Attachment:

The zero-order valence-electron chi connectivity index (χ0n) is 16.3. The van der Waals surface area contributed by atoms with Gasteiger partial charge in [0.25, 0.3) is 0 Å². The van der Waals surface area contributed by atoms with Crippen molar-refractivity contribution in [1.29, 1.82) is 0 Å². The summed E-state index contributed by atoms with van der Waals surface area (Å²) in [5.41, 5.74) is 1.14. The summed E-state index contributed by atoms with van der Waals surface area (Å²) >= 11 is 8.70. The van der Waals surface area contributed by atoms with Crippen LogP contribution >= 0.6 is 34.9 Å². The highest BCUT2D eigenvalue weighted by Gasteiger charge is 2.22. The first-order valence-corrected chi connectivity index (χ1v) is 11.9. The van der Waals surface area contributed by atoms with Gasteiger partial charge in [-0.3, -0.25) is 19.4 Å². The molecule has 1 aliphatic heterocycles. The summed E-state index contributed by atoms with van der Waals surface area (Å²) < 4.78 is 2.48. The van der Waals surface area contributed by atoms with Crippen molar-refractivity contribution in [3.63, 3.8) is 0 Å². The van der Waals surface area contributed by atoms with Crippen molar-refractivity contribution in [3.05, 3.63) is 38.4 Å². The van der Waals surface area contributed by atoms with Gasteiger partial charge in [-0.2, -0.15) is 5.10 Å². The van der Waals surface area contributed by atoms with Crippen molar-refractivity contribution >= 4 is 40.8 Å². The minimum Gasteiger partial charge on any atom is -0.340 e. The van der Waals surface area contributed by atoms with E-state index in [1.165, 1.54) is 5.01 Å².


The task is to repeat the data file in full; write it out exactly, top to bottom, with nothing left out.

The zero-order valence-electron chi connectivity index (χ0n) is 16.3. The van der Waals surface area contributed by atoms with Gasteiger partial charge in [0.25, 0.3) is 0 Å². The van der Waals surface area contributed by atoms with Crippen molar-refractivity contribution in [1.29, 1.82) is 0 Å². The summed E-state index contributed by atoms with van der Waals surface area (Å²) in [5.41, 5.74) is 1.14. The summed E-state index contributed by atoms with van der Waals surface area (Å²) >= 11 is 8.70. The van der Waals surface area contributed by atoms with Crippen LogP contribution >= 0.6 is 34.9 Å². The highest BCUT2D eigenvalue weighted by Gasteiger charge is 2.22. The first-order valence-corrected chi connectivity index (χ1v) is 11.9. The van der Waals surface area contributed by atoms with Gasteiger partial charge in [-0.3, -0.25) is 19.4 Å². The molecule has 1 aliphatic heterocycles. The summed E-state index contributed by atoms with van der Waals surface area (Å²) < 4.78 is 2.48. The van der Waals surface area contributed by atoms with Crippen molar-refractivity contribution in [3.63, 3.8) is 0 Å². The van der Waals surface area contributed by atoms with Crippen molar-refractivity contribution in [3.05, 3.63) is 38.4 Å². The van der Waals surface area contributed by atoms with Gasteiger partial charge in [-0.2, -0.15) is 5.10 Å². The van der Waals surface area contributed by atoms with Crippen molar-refractivity contribution >= 4 is 40.8 Å². The minimum Gasteiger partial charge on any atom is -0.340 e. The van der Waals surface area contributed by atoms with E-state index in [1.165, 1.54) is 5.01 Å².